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Movie Reviews : Bikers Have Tough Ride in 'Easy Wheels'

October 04, 1989|CHRIS WILLMAN

"Easy Wheels" (at selected theaters) is probably the first biker movie ever to have one of its leather-bound lugs climb off his machine and exclaim to a fellow tough, "God, is my butt tired," and for that--and very little else here--we can be grateful.

The title withstanding, this is not an "Easy Rider" parody, but it is a comedy about battling motorcycle gangs, one made up of soiled but sensitive men, the other of murderously feminist biker chicks, that aspires to ridiculously campy extremes.

The result is almost ceaselessly, massively unfunny, yet every 20 minutes or so, the script does yield a vaguely witty line, read with enough of a deadpan monotone by leads Paul Le Mat and Eileen Davidson to merit a mild chuckle. Very mild.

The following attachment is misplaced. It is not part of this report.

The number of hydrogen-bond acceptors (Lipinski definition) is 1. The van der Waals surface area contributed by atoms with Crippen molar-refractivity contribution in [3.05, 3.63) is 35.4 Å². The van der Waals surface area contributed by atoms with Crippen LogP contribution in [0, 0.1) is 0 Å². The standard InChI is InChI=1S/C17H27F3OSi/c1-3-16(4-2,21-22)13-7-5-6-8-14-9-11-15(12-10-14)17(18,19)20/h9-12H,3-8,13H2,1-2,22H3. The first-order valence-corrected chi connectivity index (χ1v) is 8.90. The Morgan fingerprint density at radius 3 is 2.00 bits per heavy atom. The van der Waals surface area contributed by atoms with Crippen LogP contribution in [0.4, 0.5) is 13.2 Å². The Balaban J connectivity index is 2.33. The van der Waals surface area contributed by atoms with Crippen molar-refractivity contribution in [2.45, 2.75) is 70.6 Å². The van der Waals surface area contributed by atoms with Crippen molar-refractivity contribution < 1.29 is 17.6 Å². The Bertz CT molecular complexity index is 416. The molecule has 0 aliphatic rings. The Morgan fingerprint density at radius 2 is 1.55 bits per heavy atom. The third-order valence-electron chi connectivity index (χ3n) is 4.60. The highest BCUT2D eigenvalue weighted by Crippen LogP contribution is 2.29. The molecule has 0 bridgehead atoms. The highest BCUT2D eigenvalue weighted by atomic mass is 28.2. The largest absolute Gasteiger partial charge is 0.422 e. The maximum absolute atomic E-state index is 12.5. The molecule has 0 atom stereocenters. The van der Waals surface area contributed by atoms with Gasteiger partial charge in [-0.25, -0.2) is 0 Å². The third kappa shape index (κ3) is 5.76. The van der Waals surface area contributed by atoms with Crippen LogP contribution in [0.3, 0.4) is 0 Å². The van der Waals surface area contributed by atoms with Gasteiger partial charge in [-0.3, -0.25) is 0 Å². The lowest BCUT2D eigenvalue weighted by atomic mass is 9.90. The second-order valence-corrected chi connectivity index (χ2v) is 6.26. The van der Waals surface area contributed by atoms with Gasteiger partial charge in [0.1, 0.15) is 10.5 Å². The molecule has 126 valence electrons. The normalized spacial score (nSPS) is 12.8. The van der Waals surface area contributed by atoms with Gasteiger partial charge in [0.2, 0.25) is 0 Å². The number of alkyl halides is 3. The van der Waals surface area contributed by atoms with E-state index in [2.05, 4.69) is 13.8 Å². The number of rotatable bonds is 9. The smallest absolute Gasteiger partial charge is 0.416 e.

The Amazon-like sexy babes, it turns out, are in fact man-hating baby-stealers who make off with infant females and drop them off in the woods to be raised by wolves rather than submit to lives of male domination.

If this concept produces an automatic guffaw, you'd be far better off with the child-absconding cyclists of "Raising Arizona" than this, the kind of picture that names one of its characters Candy just so that it can eventually include the line, "Don't you ever take a baby from Candy."

Giving the hellish-on-wheels "Easy Wheels" (MPAA-rated R) a bad notice is like taking . . . well, you know.

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